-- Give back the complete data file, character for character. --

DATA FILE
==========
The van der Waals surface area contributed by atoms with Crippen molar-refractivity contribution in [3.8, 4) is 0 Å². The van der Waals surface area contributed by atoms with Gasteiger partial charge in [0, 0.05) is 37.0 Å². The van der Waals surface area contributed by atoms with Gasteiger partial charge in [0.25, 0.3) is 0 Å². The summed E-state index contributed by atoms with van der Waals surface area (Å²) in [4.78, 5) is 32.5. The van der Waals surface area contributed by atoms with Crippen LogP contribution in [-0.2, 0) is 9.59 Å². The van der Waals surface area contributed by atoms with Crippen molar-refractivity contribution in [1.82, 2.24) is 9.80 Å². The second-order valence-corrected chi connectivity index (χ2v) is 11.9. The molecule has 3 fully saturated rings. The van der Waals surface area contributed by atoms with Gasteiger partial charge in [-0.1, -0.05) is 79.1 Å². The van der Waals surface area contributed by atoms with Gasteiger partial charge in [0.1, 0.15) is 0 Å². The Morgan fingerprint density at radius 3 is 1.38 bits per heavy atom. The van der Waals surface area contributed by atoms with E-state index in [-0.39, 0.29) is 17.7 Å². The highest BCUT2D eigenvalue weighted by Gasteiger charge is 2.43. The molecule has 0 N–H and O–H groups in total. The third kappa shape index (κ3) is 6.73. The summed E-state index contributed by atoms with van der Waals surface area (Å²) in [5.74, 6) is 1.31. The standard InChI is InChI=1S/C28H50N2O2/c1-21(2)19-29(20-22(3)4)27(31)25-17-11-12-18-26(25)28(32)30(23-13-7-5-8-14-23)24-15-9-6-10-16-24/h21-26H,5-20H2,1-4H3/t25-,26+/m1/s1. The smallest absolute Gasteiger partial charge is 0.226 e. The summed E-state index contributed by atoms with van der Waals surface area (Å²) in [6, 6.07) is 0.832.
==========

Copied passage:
The van der Waals surface area contributed by atoms with Crippen molar-refractivity contribution in [3.8, 4) is 0 Å². The van der Waals surface area contributed by atoms with Gasteiger partial charge in [0, 0.05) is 37.0 Å². The van der Waals surface area contributed by atoms with Gasteiger partial charge in [0.25, 0.3) is 0 Å². The summed E-state index contributed by atoms with van der Waals surface area (Å²) in [4.78, 5) is 32.5. The van der Waals surface area contributed by atoms with Crippen LogP contribution in [-0.2, 0) is 9.59 Å². The van der Waals surface area contributed by atoms with Crippen molar-refractivity contribution in [1.82, 2.24) is 9.80 Å². The second-order valence-corrected chi connectivity index (χ2v) is 11.9. The molecule has 3 fully saturated rings. The van der Waals surface area contributed by atoms with Gasteiger partial charge in [-0.1, -0.05) is 79.1 Å². The van der Waals surface area contributed by atoms with Gasteiger partial charge in [0.1, 0.15) is 0 Å². The Morgan fingerprint density at radius 3 is 1.38 bits per heavy atom. The van der Waals surface area contributed by atoms with E-state index in [-0.39, 0.29) is 17.7 Å². The highest BCUT2D eigenvalue weighted by Gasteiger charge is 2.43. The molecule has 0 N–H and O–H groups in total. The third kappa shape index (κ3) is 6.73. The summed E-state index contributed by atoms with van der Waals surface area (Å²) in [5.74, 6) is 1.31. The standard InChI is InChI=1S/C28H50N2O2/c1-21(2)19-29(20-22(3)4)27(31)25-17-11-12-18-26(25)28(32)30(23-13-7-5-8-14-23)24-15-9-6-10-16-24/h21-26H,5-20H2,1-4H3/t25-,26+/m1/s1. The smallest absolute Gasteiger partial charge is 0.226 e. The summed E-state index contributed by atoms with van der Waals surface area (Å²) in [6, 6.07) is 0.832.